We know people are still watching television. We know people are consuming food-related media in social networks. And we know they’re especially active in social networks while watching television. This convergence can mean big opportunities for brands if they know where to look.

Before we dive into the opportunities, let’s discuss our target and learn more about what they’re doing.

Recipe Revolution

The Hartman Group’s 2012 report Clicks and Cravings: The Impact of Social Technology on Food Culture provides strategic insight into how social media has transformed the “lifecycle of a meal.” In the past, recipes and meal choices were influenced by Mom’s old recipe box, family traditions and cookbooks, and we consumed our meals together, around the table. Today’s home cooks, whatever their skill levels, seem to be driven into the kitchen by multiple social channels, mobile apps, restaurant reviews that are detailed enough to celebrate specific meals, television programs, bloggers and the recommendations found within their own personal networks.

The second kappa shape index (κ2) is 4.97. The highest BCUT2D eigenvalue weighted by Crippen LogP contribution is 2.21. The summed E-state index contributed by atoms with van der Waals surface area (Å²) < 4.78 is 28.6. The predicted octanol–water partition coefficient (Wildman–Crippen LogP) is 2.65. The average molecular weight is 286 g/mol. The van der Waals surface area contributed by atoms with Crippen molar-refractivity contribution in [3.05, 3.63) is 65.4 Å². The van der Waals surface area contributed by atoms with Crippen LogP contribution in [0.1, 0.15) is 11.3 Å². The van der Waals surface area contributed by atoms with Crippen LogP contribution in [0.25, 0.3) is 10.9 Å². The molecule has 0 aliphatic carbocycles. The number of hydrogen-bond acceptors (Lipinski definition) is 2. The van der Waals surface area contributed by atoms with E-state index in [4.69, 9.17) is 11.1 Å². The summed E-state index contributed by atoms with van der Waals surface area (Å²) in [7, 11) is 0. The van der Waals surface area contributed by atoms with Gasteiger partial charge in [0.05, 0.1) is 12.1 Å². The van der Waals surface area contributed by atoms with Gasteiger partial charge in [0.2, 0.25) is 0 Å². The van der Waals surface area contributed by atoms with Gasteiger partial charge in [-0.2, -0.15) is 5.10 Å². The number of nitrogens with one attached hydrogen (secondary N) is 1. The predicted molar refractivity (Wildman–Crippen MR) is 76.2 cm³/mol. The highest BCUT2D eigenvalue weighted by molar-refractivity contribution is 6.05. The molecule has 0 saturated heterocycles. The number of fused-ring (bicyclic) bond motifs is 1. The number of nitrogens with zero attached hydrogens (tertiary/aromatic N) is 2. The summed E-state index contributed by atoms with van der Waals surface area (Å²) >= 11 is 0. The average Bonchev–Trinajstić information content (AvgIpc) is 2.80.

If you follow industry and consumer trends at all, you know there is renewed interest in wellness. “Wellness” carries a number of definitions, depending on who one asks, but at its core is the desire to live a more healthful life, with various levels of exercise, nutrition and even sustainability as part of the mix.

A less apparent but important trend is one of retailers – food retailers in particular – working to connect more effectively with shoppers. Price has taken on a lower priority, partly due to changing economics, and partly due to the price dominance of Walmart and Amazon. Price-only shoppers know where to go; all others are looking for value but with more than just the over-used and under-delivered “low prices” claim.